Every few months there’s a game that pops up on my Steam activity list which everyone suddenly buys and starts to talk about. For the past few months, all I’ve heard is “Play Undertale! You will love it!”. So okay, okay, I’ve played it – and now I get it: Undertale is a very important game, and one that will stand the test of time for years to come.
Initially, it feels simply like a good game with some great music, and a very slow opening sequence. After an hour or so it all sinks in, and I still haven’t stopped thinking about it since. There are multiple things that may make Undertale seem pedestrian to the unassuming consumer. The visuals mimic a style seen in NES games like Earthbound, and pixel art games are a dime a dozen on Steam. No, what really sets it apart from the crowd is how cleverly things change based on your choices. Small things affect dialogue and drastically alter the outcome in boss fights.
You play as a human falling down into the underground full of monsters, and are sealed in by a barrier. Your journey begins as you start exploring and meeting monsters – some of which are friendly. There are also random battles across the game and, for once, I actually remember every single enemy I faced; I’m not just talking about the bosses. Toby Fox has managed to give every single enemy a distinct personality through unique combat mechanics and tactics.
Because, you see, Undertale lets you do things a little differently. You have the option to completely avoid fighting through choices that change depending on the enemy. The “Act” menu reminds me of dealing with demons in Shin Megami Tensei IV during negotiations. If you do decide to go the killing route, you play a simple minigame akin to sports games of yesteryear with a time-based cursor on a power meter. When an enemy attacks you, navigate your heart in a box across multiple platforming sections or bullet hell sections. These change depending on the enemy, adding to the overall unique feel that each enemy has.
While it does mimic the visual style of a bygone era, there are things that feel modern. The writing in particular references modern things and has some internet humour. I’d go so far as to say that Undertale has the charm only seen in 90s SquareSoft games, something that modern Square lacks. It baffles me that Undertale was mostly the work of a single person because it manages to hold its own against the heavyweights this year and even outdoes them in many aspects.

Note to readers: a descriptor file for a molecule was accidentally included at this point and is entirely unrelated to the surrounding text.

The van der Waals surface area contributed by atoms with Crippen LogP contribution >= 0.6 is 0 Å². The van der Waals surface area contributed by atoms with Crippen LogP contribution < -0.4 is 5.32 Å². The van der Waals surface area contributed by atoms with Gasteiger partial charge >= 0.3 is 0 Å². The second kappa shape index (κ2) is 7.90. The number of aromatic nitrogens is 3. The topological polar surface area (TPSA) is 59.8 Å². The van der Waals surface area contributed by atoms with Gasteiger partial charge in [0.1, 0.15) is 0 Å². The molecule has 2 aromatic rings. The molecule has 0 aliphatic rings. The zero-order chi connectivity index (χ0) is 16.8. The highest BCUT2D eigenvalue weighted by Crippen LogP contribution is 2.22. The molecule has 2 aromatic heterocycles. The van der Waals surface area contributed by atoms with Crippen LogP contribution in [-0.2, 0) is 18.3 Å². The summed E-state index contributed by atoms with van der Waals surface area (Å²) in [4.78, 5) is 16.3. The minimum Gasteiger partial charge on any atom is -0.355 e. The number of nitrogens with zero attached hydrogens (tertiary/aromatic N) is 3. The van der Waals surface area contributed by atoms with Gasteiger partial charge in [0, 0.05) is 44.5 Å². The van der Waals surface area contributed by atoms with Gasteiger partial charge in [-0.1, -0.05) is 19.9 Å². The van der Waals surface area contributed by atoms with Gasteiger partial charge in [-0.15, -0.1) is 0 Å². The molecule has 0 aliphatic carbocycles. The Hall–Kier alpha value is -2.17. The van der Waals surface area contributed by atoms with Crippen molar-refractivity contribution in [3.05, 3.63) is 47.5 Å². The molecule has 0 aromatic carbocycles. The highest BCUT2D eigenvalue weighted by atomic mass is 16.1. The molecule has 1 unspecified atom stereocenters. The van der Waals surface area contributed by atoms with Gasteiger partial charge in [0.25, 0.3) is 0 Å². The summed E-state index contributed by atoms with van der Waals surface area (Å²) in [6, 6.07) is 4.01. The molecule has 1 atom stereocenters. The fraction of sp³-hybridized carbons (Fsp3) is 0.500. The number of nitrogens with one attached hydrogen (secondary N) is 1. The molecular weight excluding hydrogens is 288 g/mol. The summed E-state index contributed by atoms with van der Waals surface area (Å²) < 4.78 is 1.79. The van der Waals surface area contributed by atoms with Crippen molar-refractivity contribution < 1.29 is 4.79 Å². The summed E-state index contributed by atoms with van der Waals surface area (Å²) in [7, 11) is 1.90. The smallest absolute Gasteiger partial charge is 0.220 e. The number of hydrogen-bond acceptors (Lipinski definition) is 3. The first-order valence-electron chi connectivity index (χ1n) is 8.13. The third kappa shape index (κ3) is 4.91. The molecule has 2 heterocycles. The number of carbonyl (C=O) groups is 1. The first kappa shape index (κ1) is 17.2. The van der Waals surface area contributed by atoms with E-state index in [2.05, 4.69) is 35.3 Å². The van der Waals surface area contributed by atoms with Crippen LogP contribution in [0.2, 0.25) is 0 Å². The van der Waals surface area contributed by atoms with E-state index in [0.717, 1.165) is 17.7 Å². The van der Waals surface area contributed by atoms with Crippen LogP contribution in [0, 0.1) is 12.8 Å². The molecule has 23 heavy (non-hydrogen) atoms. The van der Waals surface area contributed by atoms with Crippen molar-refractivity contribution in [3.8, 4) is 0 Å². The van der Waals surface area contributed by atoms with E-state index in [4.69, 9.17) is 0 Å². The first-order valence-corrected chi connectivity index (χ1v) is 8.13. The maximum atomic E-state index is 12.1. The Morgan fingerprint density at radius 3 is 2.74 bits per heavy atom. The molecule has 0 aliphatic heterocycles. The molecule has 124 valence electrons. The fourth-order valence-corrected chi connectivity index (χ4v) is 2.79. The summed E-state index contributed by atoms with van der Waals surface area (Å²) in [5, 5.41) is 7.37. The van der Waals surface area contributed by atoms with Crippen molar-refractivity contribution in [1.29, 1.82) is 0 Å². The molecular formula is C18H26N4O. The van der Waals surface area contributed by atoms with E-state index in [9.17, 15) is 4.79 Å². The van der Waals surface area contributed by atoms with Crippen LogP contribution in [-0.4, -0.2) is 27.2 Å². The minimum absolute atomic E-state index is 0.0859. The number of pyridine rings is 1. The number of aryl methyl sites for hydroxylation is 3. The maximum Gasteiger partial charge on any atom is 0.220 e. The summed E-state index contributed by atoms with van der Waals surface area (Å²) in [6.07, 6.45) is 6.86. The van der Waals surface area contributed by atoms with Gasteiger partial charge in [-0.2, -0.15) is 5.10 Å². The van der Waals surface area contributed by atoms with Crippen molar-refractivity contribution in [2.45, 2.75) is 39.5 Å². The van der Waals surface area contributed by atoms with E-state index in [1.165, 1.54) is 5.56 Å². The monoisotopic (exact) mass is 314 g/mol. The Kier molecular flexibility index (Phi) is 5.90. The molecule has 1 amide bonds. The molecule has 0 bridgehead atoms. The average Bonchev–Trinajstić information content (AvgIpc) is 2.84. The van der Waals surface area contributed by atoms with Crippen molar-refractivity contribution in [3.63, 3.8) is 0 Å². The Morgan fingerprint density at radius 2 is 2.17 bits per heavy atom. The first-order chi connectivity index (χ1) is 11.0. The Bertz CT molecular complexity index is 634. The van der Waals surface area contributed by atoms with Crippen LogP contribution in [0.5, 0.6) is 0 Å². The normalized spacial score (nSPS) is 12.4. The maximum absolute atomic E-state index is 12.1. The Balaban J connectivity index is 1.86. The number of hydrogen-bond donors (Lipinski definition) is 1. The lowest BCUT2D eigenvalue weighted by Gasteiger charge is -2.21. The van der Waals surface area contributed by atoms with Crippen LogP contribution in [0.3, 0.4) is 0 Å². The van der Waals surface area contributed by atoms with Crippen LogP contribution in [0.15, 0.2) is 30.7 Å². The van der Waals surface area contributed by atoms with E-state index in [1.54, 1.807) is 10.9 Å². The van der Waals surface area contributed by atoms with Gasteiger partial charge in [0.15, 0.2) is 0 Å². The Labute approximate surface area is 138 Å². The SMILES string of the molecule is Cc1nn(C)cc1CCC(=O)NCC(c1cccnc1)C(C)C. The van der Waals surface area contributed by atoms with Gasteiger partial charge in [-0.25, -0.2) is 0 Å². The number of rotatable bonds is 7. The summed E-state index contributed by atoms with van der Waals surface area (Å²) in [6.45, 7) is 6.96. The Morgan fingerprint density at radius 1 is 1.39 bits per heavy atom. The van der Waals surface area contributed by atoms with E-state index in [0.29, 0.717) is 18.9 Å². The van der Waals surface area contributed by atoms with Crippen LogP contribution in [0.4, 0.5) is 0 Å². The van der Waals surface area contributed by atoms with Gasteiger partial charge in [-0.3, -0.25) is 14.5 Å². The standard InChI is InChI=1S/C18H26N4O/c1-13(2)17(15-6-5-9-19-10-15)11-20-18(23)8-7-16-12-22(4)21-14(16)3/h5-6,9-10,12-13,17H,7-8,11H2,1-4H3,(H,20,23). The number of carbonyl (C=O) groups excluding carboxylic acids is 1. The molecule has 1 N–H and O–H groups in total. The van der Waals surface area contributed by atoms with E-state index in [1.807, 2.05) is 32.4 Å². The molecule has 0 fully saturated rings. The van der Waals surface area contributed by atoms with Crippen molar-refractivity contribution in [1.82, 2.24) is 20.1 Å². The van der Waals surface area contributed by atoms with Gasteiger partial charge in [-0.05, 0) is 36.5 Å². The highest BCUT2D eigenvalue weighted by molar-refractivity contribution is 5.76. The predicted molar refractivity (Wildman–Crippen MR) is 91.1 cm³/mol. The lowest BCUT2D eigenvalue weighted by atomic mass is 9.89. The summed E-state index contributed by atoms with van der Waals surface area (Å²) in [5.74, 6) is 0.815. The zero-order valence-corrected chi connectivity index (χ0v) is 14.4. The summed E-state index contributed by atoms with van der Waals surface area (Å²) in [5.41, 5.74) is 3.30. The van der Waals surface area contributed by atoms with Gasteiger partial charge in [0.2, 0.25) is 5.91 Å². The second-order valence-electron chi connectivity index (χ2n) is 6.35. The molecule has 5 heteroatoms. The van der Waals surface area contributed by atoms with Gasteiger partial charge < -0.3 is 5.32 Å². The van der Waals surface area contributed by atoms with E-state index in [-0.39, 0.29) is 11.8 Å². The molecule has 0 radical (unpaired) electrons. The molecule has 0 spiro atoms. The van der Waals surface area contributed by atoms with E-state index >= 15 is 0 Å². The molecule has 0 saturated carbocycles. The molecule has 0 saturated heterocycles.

The soundtrack cannot be praised enough, either. It manages to stand out among some of 2015’s great game soundtracks (Ori and the Blind Forest, for example) with its memorable tunes and composition. Toby Fox makes heavy use of Leitmotifs across Undertale. Future boss fights reference previous melodies and there are a few tunes that make their presence felt in minor or major ways throughout Undertale. Metal Gear Rising: Revengeance is one of my favourite games of all time, thanks to the boss fights and individual boss themes each of those fights had. Toby Fox gives us unique ways to deal with each boss and a customary song for each one in Undertale.
A few things about Undertale do annoy, however, holding it back from perfection in my eyes. While the writing is charming, some jokes and characters overstay their welcome. Some boss fights get quite grueling later on, and unless you come prepared with enough healing, you’re going to have a bad time during them.
But it’s one of the most important games I have played in the last decade. It managed to make me continue to think about what I did in-game and what happened long after completing the multiple endings. The tunes still play in my head while I’m writing or doing something else. Undertale is a compelling game that everyone should experience.
Minor frustration in some fights and minigames.
A masterclass in storytelling with its memorable characters and soundtrack. Undertale is a phenomenal experience overall.